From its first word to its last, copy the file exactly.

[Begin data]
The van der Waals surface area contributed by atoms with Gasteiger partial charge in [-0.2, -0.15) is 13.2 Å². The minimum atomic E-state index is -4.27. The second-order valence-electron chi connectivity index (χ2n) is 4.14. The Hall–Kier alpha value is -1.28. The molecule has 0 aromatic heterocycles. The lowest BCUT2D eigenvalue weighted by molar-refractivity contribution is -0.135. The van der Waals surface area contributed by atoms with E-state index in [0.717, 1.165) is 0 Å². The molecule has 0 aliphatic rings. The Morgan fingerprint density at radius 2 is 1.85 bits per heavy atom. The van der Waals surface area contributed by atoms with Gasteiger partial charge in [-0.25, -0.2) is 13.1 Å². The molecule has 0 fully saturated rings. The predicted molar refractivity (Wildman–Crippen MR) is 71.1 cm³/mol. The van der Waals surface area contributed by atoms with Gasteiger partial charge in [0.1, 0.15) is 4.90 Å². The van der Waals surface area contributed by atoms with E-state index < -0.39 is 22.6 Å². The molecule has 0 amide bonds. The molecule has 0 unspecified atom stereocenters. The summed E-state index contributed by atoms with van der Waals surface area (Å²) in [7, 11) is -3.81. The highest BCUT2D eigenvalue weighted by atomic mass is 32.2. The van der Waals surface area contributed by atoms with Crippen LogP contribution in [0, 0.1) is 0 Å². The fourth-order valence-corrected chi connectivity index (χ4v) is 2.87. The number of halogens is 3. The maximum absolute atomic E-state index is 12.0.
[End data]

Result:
The van der Waals surface area contributed by atoms with Gasteiger partial charge in [-0.2, -0.15) is 13.2 Å². The minimum atomic E-state index is -4.27. The second-order valence-electron chi connectivity index (χ2n) is 4.14. The Hall–Kier alpha value is -1.28. The molecule has 0 aromatic heterocycles. The lowest BCUT2D eigenvalue weighted by molar-refractivity contribution is -0.135. The van der Waals surface area contributed by atoms with E-state index in [0.717, 1.165) is 0 Å². The molecule has 0 aliphatic rings. The Morgan fingerprint density at radius 2 is 1.85 bits per heavy atom. The van der Waals surface area contributed by atoms with Gasteiger partial charge in [-0.25, -0.2) is 13.1 Å². The molecule has 0 fully saturated rings. The predicted molar refractivity (Wildman–Crippen MR) is 71.1 cm³/mol. The van der Waals surface area contributed by atoms with Gasteiger partial charge in [0.1, 0.15) is 4.90 Å². The van der Waals surface area contributed by atoms with E-state index < -0.39 is 22.6 Å². The molecule has 0 amide bonds. The molecule has 0 unspecified atom stereocenters. The summed E-state index contributed by atoms with van der Waals surface area (Å²) in [7, 11) is -3.81. The highest BCUT2D eigenvalue weighted by atomic mass is 32.2. The van der Waals surface area contributed by atoms with Crippen LogP contribution in [0, 0.1) is 0 Å². The fourth-order valence-corrected chi connectivity index (χ4v) is 2.87. The number of halogens is 3. The maximum absolute atomic E-state index is 12.0.